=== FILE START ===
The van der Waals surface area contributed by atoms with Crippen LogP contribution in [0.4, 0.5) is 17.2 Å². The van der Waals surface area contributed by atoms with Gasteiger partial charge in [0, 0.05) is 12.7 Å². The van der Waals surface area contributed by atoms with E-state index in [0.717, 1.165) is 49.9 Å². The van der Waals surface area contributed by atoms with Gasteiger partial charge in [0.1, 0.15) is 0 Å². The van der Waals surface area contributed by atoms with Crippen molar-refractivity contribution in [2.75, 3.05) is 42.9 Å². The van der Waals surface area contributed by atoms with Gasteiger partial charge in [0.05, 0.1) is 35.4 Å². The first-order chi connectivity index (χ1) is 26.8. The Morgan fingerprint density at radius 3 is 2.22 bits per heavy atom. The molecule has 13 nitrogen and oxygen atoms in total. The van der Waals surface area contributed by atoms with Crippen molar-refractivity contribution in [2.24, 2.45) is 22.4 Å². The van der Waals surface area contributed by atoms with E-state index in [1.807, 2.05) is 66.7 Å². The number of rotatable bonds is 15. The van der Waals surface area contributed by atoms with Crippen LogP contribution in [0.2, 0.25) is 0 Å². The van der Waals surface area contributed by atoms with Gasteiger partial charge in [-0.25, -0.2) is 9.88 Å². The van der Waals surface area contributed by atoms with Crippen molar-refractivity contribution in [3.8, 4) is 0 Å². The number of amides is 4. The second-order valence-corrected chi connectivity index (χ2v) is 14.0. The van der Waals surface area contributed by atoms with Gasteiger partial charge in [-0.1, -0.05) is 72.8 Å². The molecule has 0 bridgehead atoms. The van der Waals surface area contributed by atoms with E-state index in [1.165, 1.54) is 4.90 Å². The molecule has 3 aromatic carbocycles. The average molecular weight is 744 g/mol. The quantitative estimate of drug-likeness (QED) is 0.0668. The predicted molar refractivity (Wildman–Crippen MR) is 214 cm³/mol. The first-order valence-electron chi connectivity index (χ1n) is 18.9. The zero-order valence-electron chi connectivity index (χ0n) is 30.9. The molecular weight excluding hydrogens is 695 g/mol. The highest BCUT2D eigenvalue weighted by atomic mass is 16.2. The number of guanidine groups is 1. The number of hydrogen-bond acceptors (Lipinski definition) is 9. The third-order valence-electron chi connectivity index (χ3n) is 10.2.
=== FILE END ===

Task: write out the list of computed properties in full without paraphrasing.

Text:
The van der Waals surface area contributed by atoms with Crippen LogP contribution in [0.4, 0.5) is 17.2 Å². The van der Waals surface area contributed by atoms with Gasteiger partial charge in [0, 0.05) is 12.7 Å². The van der Waals surface area contributed by atoms with E-state index in [0.717, 1.165) is 49.9 Å². The van der Waals surface area contributed by atoms with Gasteiger partial charge in [0.1, 0.15) is 0 Å². The van der Waals surface area contributed by atoms with Crippen molar-refractivity contribution in [2.75, 3.05) is 42.9 Å². The van der Waals surface area contributed by atoms with Gasteiger partial charge in [0.05, 0.1) is 35.4 Å². The first-order chi connectivity index (χ1) is 26.8. The Morgan fingerprint density at radius 3 is 2.22 bits per heavy atom. The molecule has 13 nitrogen and oxygen atoms in total. The van der Waals surface area contributed by atoms with Crippen molar-refractivity contribution in [2.24, 2.45) is 22.4 Å². The van der Waals surface area contributed by atoms with E-state index in [1.807, 2.05) is 66.7 Å². The number of rotatable bonds is 15. The van der Waals surface area contributed by atoms with Crippen LogP contribution in [0.2, 0.25) is 0 Å². The van der Waals surface area contributed by atoms with Gasteiger partial charge in [-0.25, -0.2) is 9.88 Å². The van der Waals surface area contributed by atoms with Crippen molar-refractivity contribution in [3.8, 4) is 0 Å². The number of amides is 4. The second-order valence-corrected chi connectivity index (χ2v) is 14.0. The van der Waals surface area contributed by atoms with Gasteiger partial charge in [-0.1, -0.05) is 72.8 Å². The molecule has 0 bridgehead atoms. The van der Waals surface area contributed by atoms with E-state index in [1.165, 1.54) is 4.90 Å². The molecule has 3 aromatic carbocycles. The average molecular weight is 744 g/mol. The quantitative estimate of drug-likeness (QED) is 0.0668. The predicted molar refractivity (Wildman–Crippen MR) is 214 cm³/mol. The first-order valence-electron chi connectivity index (χ1n) is 18.9. The zero-order valence-electron chi connectivity index (χ0n) is 30.9. The molecular weight excluding hydrogens is 695 g/mol. The highest BCUT2D eigenvalue weighted by atomic mass is 16.2. The number of guanidine groups is 1. The number of hydrogen-bond acceptors (Lipinski definition) is 9. The third-order valence-electron chi connectivity index (χ3n) is 10.2.